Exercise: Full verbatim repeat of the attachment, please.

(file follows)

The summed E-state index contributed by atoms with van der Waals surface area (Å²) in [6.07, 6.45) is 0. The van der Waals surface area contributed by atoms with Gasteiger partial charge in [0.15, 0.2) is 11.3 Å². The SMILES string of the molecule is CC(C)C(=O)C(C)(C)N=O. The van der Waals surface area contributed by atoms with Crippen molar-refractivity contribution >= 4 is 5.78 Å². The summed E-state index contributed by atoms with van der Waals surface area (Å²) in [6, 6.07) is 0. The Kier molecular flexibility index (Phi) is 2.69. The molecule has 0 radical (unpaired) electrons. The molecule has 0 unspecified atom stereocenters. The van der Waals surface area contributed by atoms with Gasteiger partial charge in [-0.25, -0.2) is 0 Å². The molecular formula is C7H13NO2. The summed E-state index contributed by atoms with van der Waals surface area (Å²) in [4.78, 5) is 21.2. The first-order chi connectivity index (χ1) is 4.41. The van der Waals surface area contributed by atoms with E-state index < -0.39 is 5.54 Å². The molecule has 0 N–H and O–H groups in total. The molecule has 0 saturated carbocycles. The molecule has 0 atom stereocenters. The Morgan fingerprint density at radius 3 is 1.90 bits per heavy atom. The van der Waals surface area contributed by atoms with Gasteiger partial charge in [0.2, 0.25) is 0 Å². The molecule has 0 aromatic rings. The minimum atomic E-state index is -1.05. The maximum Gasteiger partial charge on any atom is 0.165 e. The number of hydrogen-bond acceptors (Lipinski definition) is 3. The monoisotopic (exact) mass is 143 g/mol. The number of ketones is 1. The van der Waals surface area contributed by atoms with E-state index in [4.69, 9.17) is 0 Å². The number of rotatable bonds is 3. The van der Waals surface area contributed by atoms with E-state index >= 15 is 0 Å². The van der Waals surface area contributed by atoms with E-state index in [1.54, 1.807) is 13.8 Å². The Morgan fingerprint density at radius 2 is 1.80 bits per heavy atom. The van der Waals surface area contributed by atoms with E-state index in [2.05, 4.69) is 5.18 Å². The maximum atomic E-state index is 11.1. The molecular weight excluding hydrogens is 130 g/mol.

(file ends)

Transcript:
The summed E-state index contributed by atoms with van der Waals surface area (Å²) in [6.07, 6.45) is 0. The van der Waals surface area contributed by atoms with Gasteiger partial charge in [0.15, 0.2) is 11.3 Å². The SMILES string of the molecule is CC(C)C(=O)C(C)(C)N=O. The van der Waals surface area contributed by atoms with Crippen molar-refractivity contribution >= 4 is 5.78 Å². The summed E-state index contributed by atoms with van der Waals surface area (Å²) in [6, 6.07) is 0. The Kier molecular flexibility index (Phi) is 2.69. The molecule has 0 radical (unpaired) electrons. The molecule has 0 unspecified atom stereocenters. The van der Waals surface area contributed by atoms with Gasteiger partial charge in [-0.25, -0.2) is 0 Å². The molecular formula is C7H13NO2. The summed E-state index contributed by atoms with van der Waals surface area (Å²) in [4.78, 5) is 21.2. The first-order chi connectivity index (χ1) is 4.41. The van der Waals surface area contributed by atoms with E-state index < -0.39 is 5.54 Å². The molecule has 0 N–H and O–H groups in total. The molecule has 0 saturated carbocycles. The molecule has 0 atom stereocenters. The Morgan fingerprint density at radius 3 is 1.90 bits per heavy atom. The van der Waals surface area contributed by atoms with Gasteiger partial charge in [0.2, 0.25) is 0 Å². The molecule has 0 aromatic rings. The minimum atomic E-state index is -1.05. The maximum Gasteiger partial charge on any atom is 0.165 e. The number of hydrogen-bond acceptors (Lipinski definition) is 3. The monoisotopic (exact) mass is 143 g/mol. The number of ketones is 1. The van der Waals surface area contributed by atoms with E-state index in [4.69, 9.17) is 0 Å². The number of rotatable bonds is 3. The van der Waals surface area contributed by atoms with E-state index >= 15 is 0 Å². The van der Waals surface area contributed by atoms with E-state index in [1.54, 1.807) is 13.8 Å². The Morgan fingerprint density at radius 2 is 1.80 bits per heavy atom. The van der Waals surface area contributed by atoms with E-state index in [2.05, 4.69) is 5.18 Å². The maximum atomic E-state index is 11.1. The molecular weight excluding hydrogens is 130 g/mol.